Checking out the neighbours
Hungarian wine culture does not stop moving and here is a brief snapshot of the state of play
I became an admirer of great wines a good number of years ago. In this elite area, a wine’s provenance counts more for anecdotal purposes, as quality ranks above pedigree.
Almost 20 years have passed since it has been finally understood that one can find a great wine in southern Italy, that Chilean wines deserve a better place than on the bottom shelf and that New Zealand can fight among the champions. Argentina is more than an exotic and eccentric pick, while Portugal can boast the most melodious and nimble wines, such as Vinho Verde, against the accepted belief that this was the country of a hard and fortified viticulture. And when it comes to Hungary, this country’s heritage does not only mean sweet varieties. Romania had this reputation too, remember?
Therefore, I was not astounded to hear that Hungarian wines are looking for their spot among the champions. I was lucky to visit Gyula in Hungary this Summer where, owing to the passion of some professionals, I had the chance to taste some of the country’s best wines and, because of their high level of quality, I can now tell you these can muscle in on the international scene.
Beyond the sweet
The rigour of this tasting’s promoter – Fery Gal – meant that the entire palate has been touched upon: from white dry wines, to rose, classic reds, reds in traditional cuvees up to the illustrious sweet Tokays.
I am in a hurry to present these wines because some of them were the stars of trials from which they emerged in a more than honourable way.
In blind tastings, wines such as Kopar or those of Gere Attila came out as victors along with the great chateaux. Despite the fact that in Hungary I was not part of a tasting that involved comparisons, I can say I was profoundly impressed by Hungarian wines.
The selection made by my Hungarian colleagues targeted non-industrial, limited edition wines, such as DaVino or River Route Limited Edition from Carl Reh in Romania. I hope they will soon be found on the website devoted to wine sales in Romania www.evinoteca.ro and in specialised stores.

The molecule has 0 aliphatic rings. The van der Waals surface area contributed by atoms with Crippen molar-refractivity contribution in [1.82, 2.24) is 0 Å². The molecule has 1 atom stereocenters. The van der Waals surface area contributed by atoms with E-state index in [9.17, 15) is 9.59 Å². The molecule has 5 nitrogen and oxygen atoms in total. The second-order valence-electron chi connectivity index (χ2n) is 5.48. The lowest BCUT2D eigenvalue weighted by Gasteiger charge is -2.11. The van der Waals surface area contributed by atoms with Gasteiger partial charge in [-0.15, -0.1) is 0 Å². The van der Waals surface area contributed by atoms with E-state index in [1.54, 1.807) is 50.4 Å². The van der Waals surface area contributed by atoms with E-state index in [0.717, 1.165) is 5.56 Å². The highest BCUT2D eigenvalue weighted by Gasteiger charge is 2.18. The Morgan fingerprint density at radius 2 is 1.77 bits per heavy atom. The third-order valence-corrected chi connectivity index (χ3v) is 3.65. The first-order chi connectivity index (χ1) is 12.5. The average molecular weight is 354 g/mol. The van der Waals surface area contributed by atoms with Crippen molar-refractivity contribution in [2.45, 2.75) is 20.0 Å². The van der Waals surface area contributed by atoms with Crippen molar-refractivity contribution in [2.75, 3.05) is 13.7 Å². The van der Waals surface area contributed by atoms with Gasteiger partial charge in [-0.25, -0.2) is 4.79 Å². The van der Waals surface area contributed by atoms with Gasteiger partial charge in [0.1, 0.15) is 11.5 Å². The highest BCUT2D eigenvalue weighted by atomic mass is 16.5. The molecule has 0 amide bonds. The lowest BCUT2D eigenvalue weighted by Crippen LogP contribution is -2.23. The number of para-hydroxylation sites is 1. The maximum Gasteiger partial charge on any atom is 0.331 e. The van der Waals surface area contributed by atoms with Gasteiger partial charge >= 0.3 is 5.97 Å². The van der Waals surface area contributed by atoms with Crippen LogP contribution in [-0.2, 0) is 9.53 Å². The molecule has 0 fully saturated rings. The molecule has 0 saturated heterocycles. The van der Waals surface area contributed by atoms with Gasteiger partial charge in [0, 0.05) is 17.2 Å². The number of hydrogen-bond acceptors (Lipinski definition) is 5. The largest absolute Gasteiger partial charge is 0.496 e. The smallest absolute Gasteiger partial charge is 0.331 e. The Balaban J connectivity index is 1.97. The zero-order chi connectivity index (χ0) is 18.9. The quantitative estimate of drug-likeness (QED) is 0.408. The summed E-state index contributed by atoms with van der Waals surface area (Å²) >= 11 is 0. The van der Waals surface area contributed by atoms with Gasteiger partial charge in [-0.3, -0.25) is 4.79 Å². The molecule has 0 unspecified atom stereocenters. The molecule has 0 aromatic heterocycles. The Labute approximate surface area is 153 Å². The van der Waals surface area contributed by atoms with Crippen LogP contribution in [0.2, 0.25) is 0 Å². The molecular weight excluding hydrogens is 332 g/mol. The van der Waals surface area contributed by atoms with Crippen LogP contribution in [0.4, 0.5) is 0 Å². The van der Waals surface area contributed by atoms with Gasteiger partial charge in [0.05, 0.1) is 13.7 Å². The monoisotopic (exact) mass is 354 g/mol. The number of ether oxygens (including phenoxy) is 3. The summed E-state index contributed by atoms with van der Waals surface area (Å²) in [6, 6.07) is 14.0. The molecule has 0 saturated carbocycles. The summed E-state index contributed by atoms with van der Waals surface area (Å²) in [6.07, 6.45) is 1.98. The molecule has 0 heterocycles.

As far as I am concerned, my recommendation would be based on a wine’s quality and scope and I would absolutely not try to promote a specific ethnic market. But, from Hungary, St Andrea Orokke is a white cuvee from the essence of the valuable Montrachet. It has vegetable freshness mixed with mineral nuances. Adaptability doubled by small butter slices, specific to well-done Chardonnays. It is a fine gastronomic wine with a long and distinct finale.
For those appreciating the Austrian manner, which has a slightly perceptible residual sugar, I found the result of a joint venture between Gere and Austria’s Weninger, a 2003 red cuvee.
Gere also proposes one of the most spectacular red wines I tasted in the past years: Gere Villany Cabernet Sauvignon Barrique 2004. Fabulous. Probably one of those wines that has demolished the podium on which stands whatever Premier Grand Cru Classe.
I can’t write that much about Kopar right now. We will probably save some special place for a special presentation, because at this moment in time this is at the vanguard of Hungarian wines and enjoys a much-heralded reputation. Such a wine could have not appeared as an exception and I don’t believe it would be credible without its elegant, well brought up ‘brethren’ - wines produced by the new generation of Hungarian wine-makers. One does not risk anything ordering St Andrea Aldas Egri Bikaver or Merengo (a bull’s blood as well) or the Vylyan (Villany) Pinot Noir without knowing them. Aha! One risk does exist, and it is pretty important: after polishing off one bottle, one would have to order another and damn any pre-arranged schedule!
I believe the moment when any of these wines will enter the Romanian market will be a happy one for connoisseurs, hopefully marking 2007 as a time which is, as Humphrey Bogart once said to Claude Rains, the beginning of a beautiful friendship.
Catalin Paduraru (FIJEV)